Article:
Incubator Research Labs: Autonomous Vehicle Avatar
What becomes possible in a world of autonomous cars, where, sans drivers, everyone is a passenger? Where attention can be cleaved from task-based driving and roads take on the mechanics of a hive mind. This question has driven the car industry to research new concepts for vehicle interior experiences and displays. One company* approached the Gray Area team, hoping to bring an artistic perspective to their design process. They were looking to develop an avatar that lives on the car dashboard and compliments this new type of automobile experience. The avatar envisioned would transform and animate in response to the passengers’ moods, music playlists, and driving data.
Gray Area staff members Josette Melchor and Chelley Sherman offered to work on the project along with 3D artist and developer, Ray McClure. Ray’s interactive studio, Dreamboat, studies multi-user VR meditation and generative soundscapes. Ray is also a VR mentor for the Gray Area Cultural Incubator program.
Gray Area is using the development of this project as a model for collaboration between our digital arts community and corporations seeking more creative solutions in their product development. We wanted to share our process as a resource for other artists and companies looking to embark on a similar partnership.
Our collaborator desired an organic look and supplied examples of an artist mixing paint as a form of performance or video art. Over the course of 3 months our teams met weekly to develop a digital experience that blends the artistic references and shape shifting requirements.
The primary challenge of the project was to develop a user-driven system for changing the avatar’s shape and animation style. We tried different approaches including a blobby liquid form before coming up with a solution involving skinned blend shapes that enabled a wide variety of interesting possibilities. We would set a series of components that could individually change form and arrange themselves in different configurations. This would allow it to move from an organic animated 3D form to an abstract terrain that displays information or moving images. In a 3D modeling software we created basic strips of geometry that could blend into pipes, cones and cloth. These objects were bound to a simple skeleton for articulation.
Unreal Engine was selected as the platform to develop the experience. Ray has been using Unreal Engine for the past year to create audio reactive projection art and VR experiences. Ray felt Unreal’s 3D editor and visual programming language were ideal for rapid prototyping and transfer of knowledge upon completion, but it was primarily chosen for its beautiful lighting and environmental effects. Unreal’s virtual reality features allowed our collaborator to experience and review the ongoing progress in an exciting and immersive way.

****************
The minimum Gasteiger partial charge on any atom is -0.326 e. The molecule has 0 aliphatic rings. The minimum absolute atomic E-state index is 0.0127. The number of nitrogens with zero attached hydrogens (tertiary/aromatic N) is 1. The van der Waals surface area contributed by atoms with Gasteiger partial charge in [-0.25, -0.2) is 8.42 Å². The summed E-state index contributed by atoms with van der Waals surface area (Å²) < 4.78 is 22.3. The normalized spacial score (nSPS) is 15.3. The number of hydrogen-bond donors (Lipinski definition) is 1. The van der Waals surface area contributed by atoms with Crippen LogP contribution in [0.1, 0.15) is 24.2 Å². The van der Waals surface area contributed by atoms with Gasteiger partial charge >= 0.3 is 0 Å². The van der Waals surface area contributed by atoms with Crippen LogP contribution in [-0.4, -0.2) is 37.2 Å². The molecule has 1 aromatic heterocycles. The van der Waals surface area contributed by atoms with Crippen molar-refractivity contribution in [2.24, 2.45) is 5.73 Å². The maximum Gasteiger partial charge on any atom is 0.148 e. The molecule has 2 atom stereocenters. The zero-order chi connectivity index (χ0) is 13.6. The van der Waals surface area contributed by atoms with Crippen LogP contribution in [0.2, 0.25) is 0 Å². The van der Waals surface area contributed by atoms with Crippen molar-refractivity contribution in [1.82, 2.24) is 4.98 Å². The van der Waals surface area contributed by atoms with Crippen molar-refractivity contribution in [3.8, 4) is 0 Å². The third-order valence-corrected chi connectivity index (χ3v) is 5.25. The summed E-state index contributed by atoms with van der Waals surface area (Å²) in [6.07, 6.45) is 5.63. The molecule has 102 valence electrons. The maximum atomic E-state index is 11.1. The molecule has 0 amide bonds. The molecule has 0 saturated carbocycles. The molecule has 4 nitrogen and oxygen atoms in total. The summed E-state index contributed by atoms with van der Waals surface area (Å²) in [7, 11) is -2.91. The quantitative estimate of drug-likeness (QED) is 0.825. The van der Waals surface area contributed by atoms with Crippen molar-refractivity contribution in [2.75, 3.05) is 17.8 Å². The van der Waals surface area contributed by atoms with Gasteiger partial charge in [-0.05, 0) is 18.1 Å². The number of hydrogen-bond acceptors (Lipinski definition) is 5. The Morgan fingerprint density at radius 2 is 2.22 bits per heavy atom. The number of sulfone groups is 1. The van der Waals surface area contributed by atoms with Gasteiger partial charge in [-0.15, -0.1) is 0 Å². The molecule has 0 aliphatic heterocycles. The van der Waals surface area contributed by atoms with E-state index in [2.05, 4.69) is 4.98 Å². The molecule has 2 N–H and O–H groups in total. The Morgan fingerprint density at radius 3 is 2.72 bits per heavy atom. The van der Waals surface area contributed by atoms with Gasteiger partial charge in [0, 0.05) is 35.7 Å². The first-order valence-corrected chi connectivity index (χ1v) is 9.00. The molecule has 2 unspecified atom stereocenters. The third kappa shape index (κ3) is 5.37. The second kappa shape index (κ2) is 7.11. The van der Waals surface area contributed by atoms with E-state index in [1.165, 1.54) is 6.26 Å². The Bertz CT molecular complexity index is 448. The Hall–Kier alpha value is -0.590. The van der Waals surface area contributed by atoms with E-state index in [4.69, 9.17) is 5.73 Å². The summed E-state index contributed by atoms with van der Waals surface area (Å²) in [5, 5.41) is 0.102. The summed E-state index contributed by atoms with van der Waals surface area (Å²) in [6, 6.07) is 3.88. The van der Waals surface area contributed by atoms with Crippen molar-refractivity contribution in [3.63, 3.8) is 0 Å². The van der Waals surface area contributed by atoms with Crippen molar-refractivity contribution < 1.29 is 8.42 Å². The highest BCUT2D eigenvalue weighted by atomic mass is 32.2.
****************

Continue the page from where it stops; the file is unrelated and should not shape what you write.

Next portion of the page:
Once imported and set up in the Unreal editor we instanced 30 of the shape-shifting objects and explored different arrangements and mixes between the blend shapes- from 2D planes into undulating tentacles to balls of crumpled paper and cloth. Using Unreal’s layered materials we could combine different looks and material properties including video projected onto the surface of the avatar. The audio and driving data were represented in different ways for each form such as glowing emissive tentacles that danced to the music while swaying to the driving direction and wireframe relief maps that bounce. Finally each form was mapped to a keyboard key allowing viewers to morph between states. A GUI overlay was set up to for controlling the influence of driving inertia and mixing textures and materials.
The blend shape solution worked out well both in capability and presentation. We continued to create new forms until the day the project was presented including a standout moment where the avatar resembles a dancing ring of fire.
The result of 3 months of collaboration and development was an interactive experience that allows passengers to select from 8 distinct avatar forms that transition between each other and animate in response to music, driving data, and the color of the car environment.
The future automobile experience that our client is iterating towards can be most effectively translated through VR visualizations. With more time we would like to develop a minimal representation of an autonomous car in 3D so the avatar can be displayed in relation to its intended environment. Therefore, our next step is to prototype this augmented driving experience in a virtual simulation.
*Gray Area is not authorized to disclose our collaborator at this time.